After her fifteenth birthday, every day with Penny has been a gift. But it’s not selfish to want her with us still longer.

Some thoughts on organizational complexity

Dalton Caldwell on digesting complexity:

Whenever I deal with what feels like an overwhelming problem, or get spun out trying to make sense of the myriad potential things I could be doing better, or hear about a company having a tough time because of things like a founder falling out, lack of focus, employee infighting, bad hires, can’t hire fast enough, hired too fast, etc, I can’t help but think of this quote:

More companies die of indigestion than from starvation

David Packard

Years ago, when I first heard this quote, I dismissed it a useless platitude. However, the older I get, the more I have come to appreciate the wisdom contained within that short and simple statement.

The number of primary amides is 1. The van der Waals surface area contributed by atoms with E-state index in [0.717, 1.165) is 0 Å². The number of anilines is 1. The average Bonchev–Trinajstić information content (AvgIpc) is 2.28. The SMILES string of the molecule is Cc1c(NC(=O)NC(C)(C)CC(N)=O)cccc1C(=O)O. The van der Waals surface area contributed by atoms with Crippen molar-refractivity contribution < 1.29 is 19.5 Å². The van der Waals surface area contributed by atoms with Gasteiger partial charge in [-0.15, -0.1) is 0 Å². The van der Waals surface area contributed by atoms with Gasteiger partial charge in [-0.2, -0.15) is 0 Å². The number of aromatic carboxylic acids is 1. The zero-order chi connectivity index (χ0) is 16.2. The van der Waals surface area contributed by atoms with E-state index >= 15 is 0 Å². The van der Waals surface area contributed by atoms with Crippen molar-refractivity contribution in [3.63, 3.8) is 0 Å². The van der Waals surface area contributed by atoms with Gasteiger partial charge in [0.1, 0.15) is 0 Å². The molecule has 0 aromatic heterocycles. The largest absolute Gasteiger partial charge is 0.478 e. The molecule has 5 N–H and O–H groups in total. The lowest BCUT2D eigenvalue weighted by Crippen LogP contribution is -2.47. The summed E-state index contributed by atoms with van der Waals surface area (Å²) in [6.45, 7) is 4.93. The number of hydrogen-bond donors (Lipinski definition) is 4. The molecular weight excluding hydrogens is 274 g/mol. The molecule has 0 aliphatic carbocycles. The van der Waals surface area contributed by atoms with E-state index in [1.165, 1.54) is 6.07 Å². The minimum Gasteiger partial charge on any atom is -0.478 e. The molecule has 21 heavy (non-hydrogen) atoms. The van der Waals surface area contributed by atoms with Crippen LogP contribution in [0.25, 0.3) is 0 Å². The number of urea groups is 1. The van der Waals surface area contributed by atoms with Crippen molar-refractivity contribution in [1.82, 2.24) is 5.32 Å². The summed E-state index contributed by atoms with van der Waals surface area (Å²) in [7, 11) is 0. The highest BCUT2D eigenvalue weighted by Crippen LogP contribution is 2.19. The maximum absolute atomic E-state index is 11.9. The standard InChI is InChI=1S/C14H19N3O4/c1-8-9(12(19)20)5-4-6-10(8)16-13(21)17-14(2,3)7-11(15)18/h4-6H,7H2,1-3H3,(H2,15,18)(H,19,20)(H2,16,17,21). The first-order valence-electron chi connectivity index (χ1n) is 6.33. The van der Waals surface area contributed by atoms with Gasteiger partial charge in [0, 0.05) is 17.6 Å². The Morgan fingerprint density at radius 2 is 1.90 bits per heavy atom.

It’s worth your time to read the whole essay.

Earlier in the piece, Dalton discusses large companies and uses Apple as an example. Clearly, he understands some of the tradeoffs we had there.

I would also mention that at Apple, we defied business orthodoxy by being a functional rather than divisional organization. Meaning we were organized by product focus like a much smaller company, rather than in discrete business units like some the size of IBM or General Motors. It certainly staved off the complexity of duplication that continues to plague other companies.

Remembering Casey

Penny and Casey

This photo is from Penny’s fifteenth birthday lunch with her sister Casey, during Summer of this year. Penny is our black Labrador Retriever in back. Casey, our German Shepherd, is in front.

That’s my wife at the right feeding them an entire In-N-Out hamburger. We wanted to make sure Penny got to eat one of those before becoming too old and feeble. The focused anticipation in both of their eyes meant we chose the perfect gift.